White Oak Bayou Greenway

Connecting with the Heights Hike and Bike Trail, the lengthier, mostly scenic White Oak Bayou Trail hits nearly 17 miles of the city. We say mostly scenic because you may see a warehouse or two and some highway along your trek, but you’ll also pass through picturesque greenspaces like the GOOF area’s Watonga Parkway Park and T.C. Jester Park, Heights gems Stude Park and White Oak Park, and Hogg Park, just north of Downtown.

terry hershey park
Flickr/Jean RUAUD

Terry Hershey Park

There’s a damn butterfly garden in this westside park, so it can’t not be beautiful. There’s also lighted walking trails, tree-lined hike and bike trails, and convenient runner’s showers which could be quite hot depending on who’s using them. For a rugged run, hit the heavily wooded Anthills Trail, an off-road trail frequented by bikers thanks to its rollercoasterlike route.

hermann park

Hermann Park

The 445-acre Hermann Park is a masterpiece in the center of Houston; a prize that plays home to the Houston Zoo, Miller Outdoor Theatre, Japanese and McGovern Centennial Gardens, Jones Reflection Pool, and, most importantly for the purposes of this whole thing we’re doing here, the 2-mile Marvin Taylor Jogging Trail. Run the loop around the golf course or zig and zag your way through the park’s entirety to find hidden lakes, bridges, and gardens. Either way, you’ll be treated to wonderfully-kept, eye-pleasing grounds surrounded by nearly 10,000 Texas trees, some of which are nearly a century old.

george bush park

George Bush Park

Political affiliations aside, this truly massive, 7,800-acre park on the west side of town is pretty damn attractive. Inside, you’ll find a slithering system of jogging trails, looking all fine alongside forest, bayous, and ponds, and strangely beautiful swamps, reminding you that ugly is in the eye of the beholder. That’s how the saying goes, right?

houston heights
Flickr/Ed Uthman

Paul Carr Jogging Trail

Running from just north of I-10 to 20th Streets, this roughly two-mile strip down the historic Heights Boulevard will make you want to house hunt the second you get home. Lined with stately mansions and quaint Victorian-style homes with wrap-around porches that you wish you had, plus seriously cool, rotating art installations along the way, the only thing not pretty about this run is the ugly cry you do when you remember what’s in your bank account.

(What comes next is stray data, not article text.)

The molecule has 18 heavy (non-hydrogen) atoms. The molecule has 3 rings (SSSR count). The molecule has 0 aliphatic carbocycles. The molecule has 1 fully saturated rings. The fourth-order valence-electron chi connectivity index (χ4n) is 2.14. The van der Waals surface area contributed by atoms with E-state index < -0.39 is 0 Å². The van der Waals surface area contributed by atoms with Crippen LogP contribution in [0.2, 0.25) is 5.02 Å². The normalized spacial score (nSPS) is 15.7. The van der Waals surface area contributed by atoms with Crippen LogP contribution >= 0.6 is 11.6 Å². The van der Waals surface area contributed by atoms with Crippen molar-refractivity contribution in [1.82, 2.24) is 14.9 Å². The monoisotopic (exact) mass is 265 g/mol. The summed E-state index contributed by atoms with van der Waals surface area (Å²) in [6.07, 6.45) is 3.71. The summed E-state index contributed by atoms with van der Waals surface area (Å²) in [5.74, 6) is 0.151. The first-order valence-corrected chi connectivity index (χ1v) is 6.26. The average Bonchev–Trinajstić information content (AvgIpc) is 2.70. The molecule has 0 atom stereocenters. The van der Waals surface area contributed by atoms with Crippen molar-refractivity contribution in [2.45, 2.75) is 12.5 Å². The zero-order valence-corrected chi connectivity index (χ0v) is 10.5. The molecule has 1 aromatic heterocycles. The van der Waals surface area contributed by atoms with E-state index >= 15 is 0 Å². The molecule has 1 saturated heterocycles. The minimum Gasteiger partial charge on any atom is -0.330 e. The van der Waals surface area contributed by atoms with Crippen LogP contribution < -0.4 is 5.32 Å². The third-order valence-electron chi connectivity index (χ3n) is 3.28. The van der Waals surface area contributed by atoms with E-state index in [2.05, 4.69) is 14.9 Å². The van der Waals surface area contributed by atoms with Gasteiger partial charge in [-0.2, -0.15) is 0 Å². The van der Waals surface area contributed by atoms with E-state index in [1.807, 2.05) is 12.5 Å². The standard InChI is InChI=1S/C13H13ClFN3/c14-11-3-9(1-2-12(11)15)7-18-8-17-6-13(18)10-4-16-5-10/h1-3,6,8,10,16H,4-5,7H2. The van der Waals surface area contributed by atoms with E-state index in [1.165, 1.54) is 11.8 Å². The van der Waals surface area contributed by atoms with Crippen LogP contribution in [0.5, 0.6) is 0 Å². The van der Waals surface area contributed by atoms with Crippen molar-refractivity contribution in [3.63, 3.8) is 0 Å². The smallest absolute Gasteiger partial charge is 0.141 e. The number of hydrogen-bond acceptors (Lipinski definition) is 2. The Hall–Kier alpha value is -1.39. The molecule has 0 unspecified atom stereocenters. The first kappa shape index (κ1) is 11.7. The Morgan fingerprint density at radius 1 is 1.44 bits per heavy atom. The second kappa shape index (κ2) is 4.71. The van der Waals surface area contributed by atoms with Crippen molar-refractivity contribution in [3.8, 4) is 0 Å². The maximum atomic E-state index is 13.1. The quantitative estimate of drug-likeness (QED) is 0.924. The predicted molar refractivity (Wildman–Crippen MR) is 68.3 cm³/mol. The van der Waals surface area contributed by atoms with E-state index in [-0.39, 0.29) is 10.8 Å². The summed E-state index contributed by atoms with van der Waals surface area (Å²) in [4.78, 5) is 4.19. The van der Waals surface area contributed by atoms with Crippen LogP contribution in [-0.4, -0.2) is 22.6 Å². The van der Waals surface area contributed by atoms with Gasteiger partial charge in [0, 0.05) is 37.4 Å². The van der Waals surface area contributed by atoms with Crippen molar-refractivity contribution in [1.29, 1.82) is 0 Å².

Brays Bayou Greenway
Photo by Tom Flaherty/Courtesy of Brays Bayou Greenway

Brays Bayou Greenway

There’s a reason we’re called Bayou City, and this 31-mile bayou is one of them. The naturally formed park flows eastward from Fort Bend County, through the Texas Medical Center and to the Houston Ship Channel. Along it, you’ll find a popular bayou-side running trail, which can be easily accessed from both the Hermann Park and the University of Houston campus. It was already pretty sweet, and then the Houston Parks Board’s Bayou Greenways 2020 Project amped things up through an uninterrupted ribbon of green space, complete with hike and bike trails along the bayou within the city limits.

George Mitchell Nature Preserve

Up north in The Woodlands, this rustic nature preserve covers nearly 1,700 acres, but you’ll want to hit the picturesque 2-mile trail loop if you want to make it home for dinner, or like, ever. On top of the naturally surfaced, forest and wildflower-lined jogging loop, the Flintridge Dr trailhead has three miles of bike trails at which to get your exercise in.

seawall boulevard
Flickr/Clintie P

Galveston Island

For a beautiful beachside run, head straight for the sand, or jog along the island’s famous Seawall Blvd, which offers a 10-mile urban park with beaches, ocean views, and the nation’s longest continuous sidewalk. The people watching may be even more entertaining than the scenery.

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Brooke Viggiano is a Houston-based writer whose work has been published across the internet and in print with Thrillist, Chron, Houstonia, Houston Press and 365 Houston. When not searching every corner of Houston for the unicorn cool-but-not-too-cool patio bar, you can find her sharing her breakfast on Instagram @brookiefafa or on Twitter @brookeviggiano.